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More Power for Michigan DHS

July 4, 2008 permalink

A lawsuit between Children's Rights Inc and Michigan DHS has been settled. According to the settlement, DHS will reduce the caseload per social worker from current levels sometimes over 30 to 12 or 15, depending on the type of case. This reduction in caseload will be achieved by hiring up to 700 more workers, obliging the legislature to appropriate more money to pay their salaries.

The last thing children need for their protection is more caseworkers. We repeat our contention that lawsuits by Children's Rights Inc are a form of collusion with social services to gain more money and power.



Mich. settles suit, agrees to reform foster care

7/3/2008, 6:24 p.m. ET, By DAVID EGGERT, The Associated Press

LANSING, Mich. (AP) — Michigan will hire hundreds of workers to help more than 6,000 abused and neglected children who have languished in foster care find permanent homes after settling a class-action lawsuit filed by an advocacy group.

Thursday's sweeping agreement, announced days before a federal trial was to begin in Detroit, also requires that foster care and adoption workers have no more than 15 cases and child protective services workers no more than 12. Many now handle 30-plus cases, causing concerns they can't keep children safe or ensure their placement in permanent homes.

State supervisors will oversee no more than five caseworkers under the settlement, which will be submitted for approval to U.S. District Judge Nancy Edmunds.

To make caseloads more manageable, the Michigan Department of Human Services may add up to 700 staff dedicated to children's services over five years, spokesman Edward Woods III said.

Michigan's progress in complying with the agreement will be overseen by a monitor reporting to the judge.

Children's Rights, a New York-based advocacy group, in 2006 sued the state on behalf of 19,000 children in state custody.

Sara Bartosz, an attorney with Children's Rights, called the agreement a milestone "to correct the injustices that abused and neglected children in Michigan's custody have lived with for too long."

Gov. Jennifer Granholm said her administration will embrace the reforms, which she said will continue child welfare improvements made in recent years.

The changes required under the settlement will cost about $200 million over four years, or 6 percent more than what the state had planned to spend on children's services over that period. Previous settlement talks stopped when DHS said it had no money to enact reforms, yet both sides wanted to avoid a trial.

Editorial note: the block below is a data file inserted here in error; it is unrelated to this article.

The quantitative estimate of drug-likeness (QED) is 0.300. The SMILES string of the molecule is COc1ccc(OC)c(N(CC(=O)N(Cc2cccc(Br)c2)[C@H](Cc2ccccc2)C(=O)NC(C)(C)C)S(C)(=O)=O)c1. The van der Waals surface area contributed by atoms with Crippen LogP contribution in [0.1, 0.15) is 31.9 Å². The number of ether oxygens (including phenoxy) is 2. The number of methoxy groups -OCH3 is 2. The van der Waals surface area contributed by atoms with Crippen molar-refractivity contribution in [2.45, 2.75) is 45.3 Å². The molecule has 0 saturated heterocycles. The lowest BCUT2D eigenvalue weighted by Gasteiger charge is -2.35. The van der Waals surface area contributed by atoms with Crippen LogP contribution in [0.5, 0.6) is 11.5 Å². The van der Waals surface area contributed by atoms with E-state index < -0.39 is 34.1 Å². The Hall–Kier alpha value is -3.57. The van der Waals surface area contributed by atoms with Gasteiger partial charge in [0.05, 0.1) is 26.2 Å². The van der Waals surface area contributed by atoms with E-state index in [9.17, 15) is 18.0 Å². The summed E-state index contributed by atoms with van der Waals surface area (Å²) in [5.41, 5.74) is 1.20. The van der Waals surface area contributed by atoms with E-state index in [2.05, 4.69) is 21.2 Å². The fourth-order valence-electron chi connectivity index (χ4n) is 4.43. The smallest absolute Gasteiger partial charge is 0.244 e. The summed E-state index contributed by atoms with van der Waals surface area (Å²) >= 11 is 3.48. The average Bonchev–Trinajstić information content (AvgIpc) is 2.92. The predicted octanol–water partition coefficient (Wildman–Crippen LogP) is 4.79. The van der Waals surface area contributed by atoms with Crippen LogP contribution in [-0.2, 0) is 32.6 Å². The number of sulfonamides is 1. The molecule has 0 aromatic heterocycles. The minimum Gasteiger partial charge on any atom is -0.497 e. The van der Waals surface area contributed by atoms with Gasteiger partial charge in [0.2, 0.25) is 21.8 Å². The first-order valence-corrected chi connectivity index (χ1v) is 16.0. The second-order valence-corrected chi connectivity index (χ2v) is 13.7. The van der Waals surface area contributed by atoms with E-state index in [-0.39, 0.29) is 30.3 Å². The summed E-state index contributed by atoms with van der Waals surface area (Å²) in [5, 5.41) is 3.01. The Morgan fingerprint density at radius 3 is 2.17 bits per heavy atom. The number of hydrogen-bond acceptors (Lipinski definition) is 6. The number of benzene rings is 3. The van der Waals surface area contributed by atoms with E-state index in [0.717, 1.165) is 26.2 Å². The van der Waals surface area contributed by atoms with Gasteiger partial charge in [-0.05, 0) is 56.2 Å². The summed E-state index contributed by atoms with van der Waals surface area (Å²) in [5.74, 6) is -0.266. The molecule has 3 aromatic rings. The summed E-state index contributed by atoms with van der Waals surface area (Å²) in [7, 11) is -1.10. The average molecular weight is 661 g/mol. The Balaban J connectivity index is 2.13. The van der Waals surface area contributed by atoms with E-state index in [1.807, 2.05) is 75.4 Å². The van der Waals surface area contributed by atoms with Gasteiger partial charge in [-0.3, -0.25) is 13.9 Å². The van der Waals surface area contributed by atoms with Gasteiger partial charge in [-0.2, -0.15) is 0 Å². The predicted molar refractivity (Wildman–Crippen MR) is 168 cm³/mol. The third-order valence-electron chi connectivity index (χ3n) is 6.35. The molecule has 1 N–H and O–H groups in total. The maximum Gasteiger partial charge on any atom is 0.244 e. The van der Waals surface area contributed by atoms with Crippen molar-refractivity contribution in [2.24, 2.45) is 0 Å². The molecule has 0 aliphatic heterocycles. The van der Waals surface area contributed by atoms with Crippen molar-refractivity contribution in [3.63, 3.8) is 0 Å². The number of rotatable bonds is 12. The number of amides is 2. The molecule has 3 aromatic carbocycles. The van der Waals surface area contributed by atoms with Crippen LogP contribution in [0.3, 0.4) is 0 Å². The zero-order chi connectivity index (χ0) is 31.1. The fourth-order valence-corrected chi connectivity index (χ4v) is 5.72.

An expert witness for Children's Rights reviewed the deaths of five foster children and concluded that children are far too likely to be no safer in foster care than they were with their abusive or neglectful parents.

John Goad, former director of child protective services in Illinois, found serious shortcomings in how DHS is structured and managed. Even if those problems and others didn't exist, Goad said, not having "nearly enough" caseworkers by itself is rendering the department incapable of protecting children.

The agreement sets deadlines by which caseloads have to be reduced. Ninety-five percent of foster caseworkers must have no more than 15 cases by October 2011.

Other provisions require DHS to:

  • Create a Children's Services Administration dedicated exclusively to child welfare functions, headed by someone at the rank of deputy director or higher.
  • Hire 40 specialists to license about 7,000 relatives of foster children. Without licenses, relatives who provide foster care aren't eligible for some financial support and aren't subject to safety assessments.
  • Immediately identify all children in need of a permanent home, prioritizing those awaiting adoption more than a year.
  • Do a better job recruiting foster and adoptive families.
  • Hire a medical director to oversee policies including children's use of psychotropic medications. There have been problems with children not getting medical, dental and psychological exams.
  • Increase training of supervisors and caseworkers.

An independent, court-ordered study has shown a foster system riddled with failures.

Children's Rights Executive Director Marcia Robinson Lowry said the reforms will take time to implement but are achievable. Through lawsuits, the group has prompted consent degrees or court orders affecting child welfare in several states such as New Jersey and Mississippi.

To improve the system, the state hired hundreds of more foster care workers this budget year and boosted rates paid to private agencies that care for abused, neglected or delinquent children.

David Eggert can be reached at deggert(at)

Read the settlement: (pdf)

Source: Michigan Live